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Sound Men Altogether
They were the great new hopes of Irish rock. Until, with their second album in the can, they decided to, er, call it a day. Thankfully, Delorentos have changed their mind and are about to step back into the fray with new LP You Can Make Sound. Hot Press joins them for a contemplative walk by the sea.
Peter Murphy, 20 Oct 2009
You never know in whose footsteps you walk. Dubliners trod a map of Ulysses every day of the week. 20 kilometres up the county on a late September afternoon, the four boys from Delorentos are taking breaks from having their picture taken on the cliffs overlooking the Irish Sea to point out local historical and psychogeographical landmarks. Just over that rise of hill George Harrison holidayed as a kid. Out yonder lies an island purported to be marked by St Patrick’s gargantuan footprint. The composer Frederick May spent his last days in a nursing home close to here. Bono and Edge were baptised into the Shalom prayer group on this very beach.
As kids these four musicians – Rónan Yourell (vocals, guitar, piano), Kieran McGuinness (vocals, guitar), Níal Conlan (bass, backing vocals) and Ross McCormick (drums, backing vocals) – used to kick football on the pitch beside St Ita’s, which is less a psychiatric institution than an estate or village unto itself. There’s a peculiar atmosphere here, the sort of remote, sea-lapped end of the world vibe one might get in Cornwall or Findhorn.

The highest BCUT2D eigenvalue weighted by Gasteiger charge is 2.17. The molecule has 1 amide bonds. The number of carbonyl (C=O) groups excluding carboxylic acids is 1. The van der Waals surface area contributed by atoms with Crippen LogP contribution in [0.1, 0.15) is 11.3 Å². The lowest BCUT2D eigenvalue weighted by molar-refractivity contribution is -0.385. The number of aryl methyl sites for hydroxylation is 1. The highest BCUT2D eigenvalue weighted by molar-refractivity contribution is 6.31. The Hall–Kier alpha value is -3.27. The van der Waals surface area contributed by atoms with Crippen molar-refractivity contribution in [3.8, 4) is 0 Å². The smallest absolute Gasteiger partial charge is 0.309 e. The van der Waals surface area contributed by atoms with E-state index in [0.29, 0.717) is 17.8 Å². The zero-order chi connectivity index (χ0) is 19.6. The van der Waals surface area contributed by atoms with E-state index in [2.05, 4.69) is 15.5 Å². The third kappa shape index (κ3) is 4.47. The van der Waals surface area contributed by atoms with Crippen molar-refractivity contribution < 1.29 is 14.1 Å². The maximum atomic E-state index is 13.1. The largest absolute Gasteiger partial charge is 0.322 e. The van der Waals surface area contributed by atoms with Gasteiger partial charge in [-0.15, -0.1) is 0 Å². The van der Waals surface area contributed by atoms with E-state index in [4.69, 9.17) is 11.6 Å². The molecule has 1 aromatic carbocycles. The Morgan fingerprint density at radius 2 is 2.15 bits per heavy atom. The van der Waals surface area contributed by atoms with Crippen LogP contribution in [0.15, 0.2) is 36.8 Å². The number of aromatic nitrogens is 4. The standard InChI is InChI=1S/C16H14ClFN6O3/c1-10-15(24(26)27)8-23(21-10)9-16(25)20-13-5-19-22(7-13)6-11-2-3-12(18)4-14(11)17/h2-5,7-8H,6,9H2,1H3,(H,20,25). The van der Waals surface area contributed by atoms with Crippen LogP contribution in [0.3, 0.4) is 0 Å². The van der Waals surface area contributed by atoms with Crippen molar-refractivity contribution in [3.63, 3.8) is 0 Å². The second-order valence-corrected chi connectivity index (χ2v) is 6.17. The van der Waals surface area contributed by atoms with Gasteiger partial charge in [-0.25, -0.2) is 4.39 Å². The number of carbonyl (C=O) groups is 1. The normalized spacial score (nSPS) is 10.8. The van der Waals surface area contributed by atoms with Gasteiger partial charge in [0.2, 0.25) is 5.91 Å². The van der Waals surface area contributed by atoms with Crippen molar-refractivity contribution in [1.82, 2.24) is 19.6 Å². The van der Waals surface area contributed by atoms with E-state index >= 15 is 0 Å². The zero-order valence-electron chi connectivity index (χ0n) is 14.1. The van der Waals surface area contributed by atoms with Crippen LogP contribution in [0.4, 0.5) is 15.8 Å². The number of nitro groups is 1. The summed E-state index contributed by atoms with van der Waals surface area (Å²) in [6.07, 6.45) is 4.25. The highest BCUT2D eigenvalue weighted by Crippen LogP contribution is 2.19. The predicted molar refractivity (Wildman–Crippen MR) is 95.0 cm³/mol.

Not quite Wicker Man territory, but still, a film location waiting to happen.
Delorentos’ practice space is close by, and they’re only just starting to realise how lucky they are to be able to forge their songs far from the cramped, smelly, noisy rehearsal rooms of the fleshpots. The sea is a constant, sighing presence. There’s an expansiveness about the area, a sense of infinite sky and sea, that puts the band’s sound entirely in context.
Delorentos’ second album You Can Make Sound is a strident and supremely confident record, all the more surprising because it was recorded while the band had effectively split. Following a run of bad luck in business compounded by a period of live inactivity, Rónan Yourell grew listless and confused and announced that he was leaving the group.
“We got confused, sidetracked,” recalls Kieran McGuinness, sat beside his bandmates in a Portrane bar. “We toured and toured the first album and then we went back in and started writing songs, and all of a sudden we weren’t playing gigs. And it’s apparent to us now how important it was to go out and play. You feel like you’re alive, a functioning band, you’re real, and you can see the whites of people’s eyes and gauge a reaction straight away.